Some will also include tenants liability cover, which pays towards fixing accidental damage to your landlord’s fixtures and fittings or belongings. Some landlords ask their tenants to have this type of cover as part of the tenancy agreement.
What renters insurance doesn’t cover
As with all types of insurance, these policies tend to come with a few exclusions so always read the small print.
Standard renters insurance won’t usually include:
- damage to items caused by wear and tear
- damage to items caused by pets
- possessions worth more than the single-item value limit, typically up to £1,500, if the item wasn’t listed separately
- unforced entry, where possessions are stolen in a burglary but there is no sign of a break-in
- items you use for business purposes
- damage or lost belongings while you’re away from the property
Renters contents insurance extras
Some of the exclusions from most renters insurance policies are available as optional extras. One of the most commonly added is personal possessions cover, which protects against loss or damage when items such as smartphones and laptops are taken outside the home.
You can also list items worth more than the single-item limit, such as jewellery, separately. This may cost extra, but it is important to tell your insurer to include these in your cover.
If your policy doesn’t include accidental damage cover, you may consider adding that too. That way, if you drop your laptop, for example, it should be covered.
Do you need student contents insurance?
With student rooms and flats likely to contain high-value items, including laptops and smartphones, some form of contents insurance is worth considering to protect from theft, loss and damage up to a maximum value.
One option for students is to be added under their parents’ existing home insurance cover, if their policy allows it. If you’re in halls of residence, check if the accommodation already has some level of contents insurance. If you’re not taking out the policy yourself, always check what is and isn’t covered.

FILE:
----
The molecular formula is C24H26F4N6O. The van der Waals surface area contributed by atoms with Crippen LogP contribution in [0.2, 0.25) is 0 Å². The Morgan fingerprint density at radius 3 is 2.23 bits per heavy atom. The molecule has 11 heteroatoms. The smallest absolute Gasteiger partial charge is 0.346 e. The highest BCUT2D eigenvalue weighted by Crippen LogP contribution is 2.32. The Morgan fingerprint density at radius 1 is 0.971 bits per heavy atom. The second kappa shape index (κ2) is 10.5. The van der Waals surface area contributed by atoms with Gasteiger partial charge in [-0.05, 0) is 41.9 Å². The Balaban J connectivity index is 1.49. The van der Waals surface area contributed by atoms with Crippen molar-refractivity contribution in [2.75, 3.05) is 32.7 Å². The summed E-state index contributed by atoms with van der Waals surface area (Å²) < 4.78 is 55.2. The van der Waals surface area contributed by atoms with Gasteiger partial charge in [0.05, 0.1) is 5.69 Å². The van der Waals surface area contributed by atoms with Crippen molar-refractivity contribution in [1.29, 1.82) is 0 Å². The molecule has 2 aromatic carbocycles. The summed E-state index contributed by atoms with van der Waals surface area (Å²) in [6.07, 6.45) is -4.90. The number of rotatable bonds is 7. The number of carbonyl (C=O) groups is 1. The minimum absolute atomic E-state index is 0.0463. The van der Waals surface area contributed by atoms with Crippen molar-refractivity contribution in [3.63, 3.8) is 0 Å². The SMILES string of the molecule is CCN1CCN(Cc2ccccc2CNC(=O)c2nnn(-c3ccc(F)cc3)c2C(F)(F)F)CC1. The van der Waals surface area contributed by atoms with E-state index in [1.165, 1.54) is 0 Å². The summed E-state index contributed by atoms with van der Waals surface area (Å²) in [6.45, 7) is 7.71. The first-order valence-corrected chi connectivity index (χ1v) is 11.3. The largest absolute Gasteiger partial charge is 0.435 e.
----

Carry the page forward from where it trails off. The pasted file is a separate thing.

Otherwise, renters insurance can be useful, and many insurers offer student contents policies. Bear in mind that if you want cover for taking your valuables outside your accommodation, you’ll need to add personal possessions cover to your policy. High-value items may need to be listed separately to be covered.
Be sure to lock your doors if you’re in shared accommodation, as your belongings will only be covered for forced entry, unless the policy has walk-in theft cover.
How much renters cover do you need?
The easiest approach to working out how much contents cover you need is to take an inventory of your possessions and make a note of their value.
You can provide an estimated value of all your possessions. Anything that’s worth around the single-item limit, which is typically £1,500, will need to be specified. If you buy something expensive after taking out a policy, tell your insurer or it may not be covered.
It is important to be as accurate as possible, and try to keep receipts of any expensive items you want covered. If your estimate is too low, the payout you get from a successful claim may not give you enough to replace the lost or damaged items. On the other hand, If it is too high, you will be paying more for your insurance than you need to.